We were on the courtroom set one day, and it was the day that Johnnie Cochran raised the issue of the Colombian necktie. I said to the director during a break in the shooting, “I really remember sitting here listening to Johnnie talk about a Colombian necktie, thinking I don’t know what the hell he’s talking about.” Anthony [Hemingway] says to me, “Well, did you go back and Google it?” I said, “Yeah, I went to a pay phone, put in a quarter, and asked directory assistance for a company that would be created about a decade later.” I just thought it was such an interesting example of how the world had changed in ways that we don’t even think about.

In regards to Gooding, it seems like as an actor you have to decide whether you are playing someone who’s wrongly accused of murder or playing someone who killed his wife and doesn’t want to get caught.

To be honest, I don’t know enough about acting to answer that question. I remember having a conversation with Schwimmer, who was a very serious, studious guy. He had never really played an actual human being before. He had always played invented characters, which is what most actors do most of the time. It was a new and interesting experience for him.

Because of the added responsibility?

Yeah, it was like a sense of responsibility. He’s spoken publicly about how he spoke a lot with Kris Jenner. He and Courtney had the situation where the characters they’re playing have passed away, so [talking to them] obviously that wasn’t an option.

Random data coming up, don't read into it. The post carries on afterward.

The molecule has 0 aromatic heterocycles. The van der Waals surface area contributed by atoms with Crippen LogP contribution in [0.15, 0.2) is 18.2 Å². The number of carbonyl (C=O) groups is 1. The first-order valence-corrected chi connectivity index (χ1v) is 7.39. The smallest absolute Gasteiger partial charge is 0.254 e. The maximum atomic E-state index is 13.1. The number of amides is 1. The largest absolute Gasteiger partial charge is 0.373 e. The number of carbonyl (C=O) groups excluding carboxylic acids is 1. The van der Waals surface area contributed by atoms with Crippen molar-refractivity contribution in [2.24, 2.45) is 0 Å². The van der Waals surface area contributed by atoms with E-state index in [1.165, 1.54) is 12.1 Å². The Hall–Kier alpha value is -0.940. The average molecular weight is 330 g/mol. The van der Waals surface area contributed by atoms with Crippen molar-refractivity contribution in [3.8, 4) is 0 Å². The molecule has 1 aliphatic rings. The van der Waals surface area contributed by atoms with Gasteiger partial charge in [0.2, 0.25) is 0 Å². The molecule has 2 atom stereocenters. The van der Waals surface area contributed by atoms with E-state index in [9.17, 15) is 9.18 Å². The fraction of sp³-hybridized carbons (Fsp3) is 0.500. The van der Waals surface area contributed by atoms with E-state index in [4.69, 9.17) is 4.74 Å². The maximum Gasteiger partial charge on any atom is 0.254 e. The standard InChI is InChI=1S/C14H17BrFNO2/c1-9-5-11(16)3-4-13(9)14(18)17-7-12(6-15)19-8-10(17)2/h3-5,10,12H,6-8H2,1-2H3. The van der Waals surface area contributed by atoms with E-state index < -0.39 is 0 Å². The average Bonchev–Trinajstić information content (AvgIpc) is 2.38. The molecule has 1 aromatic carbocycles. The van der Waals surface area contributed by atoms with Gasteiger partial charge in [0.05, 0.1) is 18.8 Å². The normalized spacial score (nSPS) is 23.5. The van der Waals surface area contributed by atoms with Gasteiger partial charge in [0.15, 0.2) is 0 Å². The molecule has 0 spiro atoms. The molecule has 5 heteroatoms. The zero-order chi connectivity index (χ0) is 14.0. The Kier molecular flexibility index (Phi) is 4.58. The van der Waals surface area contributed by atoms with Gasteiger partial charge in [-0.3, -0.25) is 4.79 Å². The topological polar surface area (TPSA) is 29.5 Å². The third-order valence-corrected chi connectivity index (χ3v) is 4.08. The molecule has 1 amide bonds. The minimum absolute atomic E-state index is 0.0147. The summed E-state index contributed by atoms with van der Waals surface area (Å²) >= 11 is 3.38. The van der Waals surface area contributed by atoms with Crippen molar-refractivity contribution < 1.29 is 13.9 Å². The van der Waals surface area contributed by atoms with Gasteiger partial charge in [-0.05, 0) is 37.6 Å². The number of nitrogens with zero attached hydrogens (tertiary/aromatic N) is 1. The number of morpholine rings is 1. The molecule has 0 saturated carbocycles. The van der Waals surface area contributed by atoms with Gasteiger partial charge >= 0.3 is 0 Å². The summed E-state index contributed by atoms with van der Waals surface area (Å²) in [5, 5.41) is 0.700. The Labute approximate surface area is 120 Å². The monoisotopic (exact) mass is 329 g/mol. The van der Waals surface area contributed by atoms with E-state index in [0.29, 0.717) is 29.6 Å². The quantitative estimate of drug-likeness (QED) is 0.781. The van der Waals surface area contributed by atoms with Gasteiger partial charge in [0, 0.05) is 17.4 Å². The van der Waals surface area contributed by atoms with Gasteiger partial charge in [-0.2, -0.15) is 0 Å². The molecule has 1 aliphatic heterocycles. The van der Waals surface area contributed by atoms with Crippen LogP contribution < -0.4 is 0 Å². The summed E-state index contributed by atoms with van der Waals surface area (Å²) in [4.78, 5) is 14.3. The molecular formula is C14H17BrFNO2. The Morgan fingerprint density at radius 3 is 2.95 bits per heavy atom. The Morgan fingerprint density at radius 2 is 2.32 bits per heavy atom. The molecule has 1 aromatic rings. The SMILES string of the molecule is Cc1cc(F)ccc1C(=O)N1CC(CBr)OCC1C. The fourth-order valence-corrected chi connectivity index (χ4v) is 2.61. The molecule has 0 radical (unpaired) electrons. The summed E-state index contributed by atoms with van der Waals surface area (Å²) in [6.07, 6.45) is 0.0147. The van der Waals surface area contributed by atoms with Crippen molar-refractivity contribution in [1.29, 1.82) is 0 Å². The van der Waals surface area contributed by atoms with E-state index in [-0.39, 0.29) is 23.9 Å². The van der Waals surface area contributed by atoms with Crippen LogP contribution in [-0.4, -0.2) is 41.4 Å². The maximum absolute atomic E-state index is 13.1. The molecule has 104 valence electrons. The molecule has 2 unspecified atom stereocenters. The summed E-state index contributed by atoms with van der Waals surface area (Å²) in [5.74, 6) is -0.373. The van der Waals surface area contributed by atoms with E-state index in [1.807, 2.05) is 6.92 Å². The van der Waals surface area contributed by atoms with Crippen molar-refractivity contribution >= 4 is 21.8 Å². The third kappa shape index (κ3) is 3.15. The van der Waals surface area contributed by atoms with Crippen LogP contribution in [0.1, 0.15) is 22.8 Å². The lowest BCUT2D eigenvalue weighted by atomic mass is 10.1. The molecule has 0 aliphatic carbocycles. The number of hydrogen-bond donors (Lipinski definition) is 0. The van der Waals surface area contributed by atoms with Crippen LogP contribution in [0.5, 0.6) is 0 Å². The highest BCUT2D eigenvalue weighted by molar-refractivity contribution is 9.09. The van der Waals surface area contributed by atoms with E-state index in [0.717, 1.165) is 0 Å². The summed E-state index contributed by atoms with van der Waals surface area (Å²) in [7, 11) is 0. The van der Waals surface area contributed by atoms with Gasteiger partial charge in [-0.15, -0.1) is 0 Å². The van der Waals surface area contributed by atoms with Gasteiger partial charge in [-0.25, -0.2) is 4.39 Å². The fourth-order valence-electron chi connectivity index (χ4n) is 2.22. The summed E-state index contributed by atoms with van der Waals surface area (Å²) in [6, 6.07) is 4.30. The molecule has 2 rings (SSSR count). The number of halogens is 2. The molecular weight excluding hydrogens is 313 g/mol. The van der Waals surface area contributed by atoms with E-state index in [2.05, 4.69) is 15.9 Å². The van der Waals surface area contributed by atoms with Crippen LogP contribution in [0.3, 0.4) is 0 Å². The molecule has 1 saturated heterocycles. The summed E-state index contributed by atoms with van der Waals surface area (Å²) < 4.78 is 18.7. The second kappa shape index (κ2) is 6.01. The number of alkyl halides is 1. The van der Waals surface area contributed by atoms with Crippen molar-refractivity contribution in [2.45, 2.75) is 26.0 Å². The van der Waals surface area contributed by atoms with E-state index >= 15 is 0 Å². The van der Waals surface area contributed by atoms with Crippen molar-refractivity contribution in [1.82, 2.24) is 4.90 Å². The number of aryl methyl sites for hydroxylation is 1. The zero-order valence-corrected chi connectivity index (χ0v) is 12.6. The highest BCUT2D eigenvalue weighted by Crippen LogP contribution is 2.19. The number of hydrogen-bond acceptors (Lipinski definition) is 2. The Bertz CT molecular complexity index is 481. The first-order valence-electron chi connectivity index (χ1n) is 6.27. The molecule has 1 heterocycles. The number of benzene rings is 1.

You have any good Travolta stories?

Look, I grew up, like most people in my generation, watching John Travolta. I was thrilled to meet him. He was the most popular person on the set. He is an old-fashioned movie star. He treats people with enormous respect.

Do you feel like the show takes a position on whether O.J. was guilty?

No, it very explicitly does not. In my book, on about Page 3, I made it very clear that I think he’s guilty, as I do. Ryan didn’t want the story to be as if he’d done it. He wanted the story to be about the prospect and the people and the legal world in which the case was tried. I wouldn’t say the series abounds with alternative suspects, but it is definitely different from my book, [which states] explicitly that they did it and you know this.

If people come away from the series thinking, Well I don’t know who did this, would that bother you?

No. I’ve been talking about this case for 20 years. One of the things I learned early on is that people’s beliefs about this case are like their religious beliefs. They just believe what they’re going to believe, which is fine with me. If people want to watch this series and think that Colombian drug lords killed these two people, that’s fine with me.

I just read a whole piece about how O.J.’s son is the real killer. Have you heard about this conspiracy theory?

Some lunatic keeps emailing me about this. It is completely absurd.


Well, for one thing, he had an alibi. He was cooking at a restaurant. End of story. There were people with him, plus, did he have size-11 shoes? Was he walking away from the scene bleeding from his left hand? No, that was his father. It’s just absurd. Was Jason convicted of domestic violence against the person who was killed in this case? What was Jason’s motive? The whole thing is absurd.

Once the real killer is discovered this will all be academic.

Yeah, well I’m not holding my breath on that.